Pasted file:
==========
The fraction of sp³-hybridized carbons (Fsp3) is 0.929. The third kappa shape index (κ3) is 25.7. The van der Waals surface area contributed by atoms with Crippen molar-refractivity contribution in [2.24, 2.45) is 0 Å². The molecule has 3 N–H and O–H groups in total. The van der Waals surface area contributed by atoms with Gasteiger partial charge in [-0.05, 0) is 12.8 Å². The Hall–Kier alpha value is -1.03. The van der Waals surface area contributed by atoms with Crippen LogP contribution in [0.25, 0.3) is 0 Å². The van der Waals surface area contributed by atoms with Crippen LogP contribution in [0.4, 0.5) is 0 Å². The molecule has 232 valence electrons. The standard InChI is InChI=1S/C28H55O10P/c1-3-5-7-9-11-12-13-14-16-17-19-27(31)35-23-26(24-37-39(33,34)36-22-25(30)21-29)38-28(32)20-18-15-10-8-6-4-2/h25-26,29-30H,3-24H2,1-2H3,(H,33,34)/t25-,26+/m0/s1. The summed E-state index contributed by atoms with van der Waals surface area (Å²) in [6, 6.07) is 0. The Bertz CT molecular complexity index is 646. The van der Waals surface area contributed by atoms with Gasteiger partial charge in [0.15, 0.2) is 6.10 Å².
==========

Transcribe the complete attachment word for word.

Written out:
The fraction of sp³-hybridized carbons (Fsp3) is 0.929. The third kappa shape index (κ3) is 25.7. The van der Waals surface area contributed by atoms with Crippen molar-refractivity contribution in [2.24, 2.45) is 0 Å². The molecule has 3 N–H and O–H groups in total. The van der Waals surface area contributed by atoms with Gasteiger partial charge in [-0.05, 0) is 12.8 Å². The Hall–Kier alpha value is -1.03. The van der Waals surface area contributed by atoms with Crippen LogP contribution in [0.25, 0.3) is 0 Å². The van der Waals surface area contributed by atoms with Crippen LogP contribution in [0.4, 0.5) is 0 Å². The molecule has 232 valence electrons. The standard InChI is InChI=1S/C28H55O10P/c1-3-5-7-9-11-12-13-14-16-17-19-27(31)35-23-26(24-37-39(33,34)36-22-25(30)21-29)38-28(32)20-18-15-10-8-6-4-2/h25-26,29-30H,3-24H2,1-2H3,(H,33,34)/t25-,26+/m0/s1. The summed E-state index contributed by atoms with van der Waals surface area (Å²) in [6, 6.07) is 0. The Bertz CT molecular complexity index is 646. The van der Waals surface area contributed by atoms with Gasteiger partial charge in [0.15, 0.2) is 6.10 Å².